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Leilani, Norfolk, Virginia

Hello, my name is Marissa and I have an 8 month old beauty named Leilani. Leilani was born without a left hand. It doesn't stop her though. She's proven that she'll find a way to do whatever she pleases.

When I was pregnant with Leilani, we had no clue anything was different from any other pregnancy. I'd had all of my ultrasounds, they told me she looked good. I even went to an independent company and had a 4D ultrasound. It was plain sight that she looked fine. We thought that she had her hand in a fist. We thought "oh, how cute, already beating up her mom in there." But when she was born, we found it wasn't a fist, it was actually a bit of a stubb. She has the little nubblets for fingers, the doctors think she has all of her wrist bones, and a few hand bones, but not all of them. So, she's able to use it like a hook kind of.

The night she was born, the receptionist thought I was "faking it" so she kept me in the Lobby til I was about ready to pop, by the time they brought me back, Leilani's head was starting to crown. I was bleeding a lot, and they couldn't get it stop. They rushed her away, and were cleaning her up and I could see, her arm, and from afar, as dizzy as I was (even with no painkillers and no epideral), it looked like a third foot on her arm instead of a hand. I remember shouting out "whats wrong with her?!" They left and started to get ready to whisk me away to surgery, as things were going bad. My husband came to my side, and said "do you want to see her? She's beautiful." I said "yes, please". She was beautiful (still is). Like an absolute doll, just perfect. Couldn't have asked for anything better.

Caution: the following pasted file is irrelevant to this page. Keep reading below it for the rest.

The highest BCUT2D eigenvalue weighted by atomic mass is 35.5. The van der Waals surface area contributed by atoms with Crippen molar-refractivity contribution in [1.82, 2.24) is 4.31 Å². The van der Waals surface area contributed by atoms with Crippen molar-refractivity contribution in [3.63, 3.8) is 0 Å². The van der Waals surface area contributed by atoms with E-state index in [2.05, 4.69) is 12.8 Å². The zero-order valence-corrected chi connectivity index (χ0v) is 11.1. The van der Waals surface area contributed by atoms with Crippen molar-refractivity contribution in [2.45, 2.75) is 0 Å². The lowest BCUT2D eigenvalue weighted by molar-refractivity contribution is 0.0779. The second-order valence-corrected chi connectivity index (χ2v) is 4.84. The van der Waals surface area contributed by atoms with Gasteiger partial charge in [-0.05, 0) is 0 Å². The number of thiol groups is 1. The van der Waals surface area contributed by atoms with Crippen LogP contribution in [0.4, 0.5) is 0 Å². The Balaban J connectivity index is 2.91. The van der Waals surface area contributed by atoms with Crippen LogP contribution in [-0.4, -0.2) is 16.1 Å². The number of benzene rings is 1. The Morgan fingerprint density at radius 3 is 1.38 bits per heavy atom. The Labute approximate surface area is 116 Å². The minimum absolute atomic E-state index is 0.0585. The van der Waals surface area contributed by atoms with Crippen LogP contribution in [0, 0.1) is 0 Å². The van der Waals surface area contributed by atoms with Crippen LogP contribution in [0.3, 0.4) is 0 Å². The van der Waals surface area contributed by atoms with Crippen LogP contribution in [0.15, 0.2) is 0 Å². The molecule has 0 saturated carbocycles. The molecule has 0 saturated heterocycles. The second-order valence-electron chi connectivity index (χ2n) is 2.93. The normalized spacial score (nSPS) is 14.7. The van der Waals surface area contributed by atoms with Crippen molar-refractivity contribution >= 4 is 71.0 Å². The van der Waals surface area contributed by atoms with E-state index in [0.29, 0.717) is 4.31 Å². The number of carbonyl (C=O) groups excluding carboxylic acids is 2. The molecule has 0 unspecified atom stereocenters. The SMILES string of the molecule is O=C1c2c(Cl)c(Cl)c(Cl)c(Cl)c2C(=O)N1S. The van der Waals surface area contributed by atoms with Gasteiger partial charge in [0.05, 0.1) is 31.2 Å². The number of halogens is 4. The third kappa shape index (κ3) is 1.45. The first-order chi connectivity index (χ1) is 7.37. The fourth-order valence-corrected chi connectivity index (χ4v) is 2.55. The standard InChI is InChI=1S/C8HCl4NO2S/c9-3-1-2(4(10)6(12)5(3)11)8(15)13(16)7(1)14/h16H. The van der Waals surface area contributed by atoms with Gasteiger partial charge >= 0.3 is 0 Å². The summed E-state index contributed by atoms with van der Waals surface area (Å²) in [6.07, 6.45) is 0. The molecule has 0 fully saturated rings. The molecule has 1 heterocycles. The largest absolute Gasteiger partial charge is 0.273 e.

After surgery, my husband asked me "are you okay [with her hand]?" I said "yeah, are you okay?" He said yeah. And we smiled at each other. Because we had the most beautiful little girl and she's everything we could've asked for.

To this day, Leilani has a beautiful personality. I think without her left hand, she's actually smarter. Because she has to think, and then act, to do things, like open one of her books, and flip through it. I think the challenge, is going to make her stronger. She's already determined, and has shown that she will not let anything get in her way. I completely forget that she doesn't have a left hand sometimes. I know that sounds funny, but I think of her as an ordinary baby.

I think my sister was more tore up over her hand then I was. At first, the kids at the daycare were like "what's wrong with her hand?" But after a day or two, they treat her like an ordinary kid. The toddlers come around, try to play with her. The first words out of anybody's mouth is "she's so beautiful" not comments about her hand. They don't even look at her hand. The people at church didn't even realize she had anything different about it, til I mentioned it. Then they looked and were like "oh my, I didn't even see that."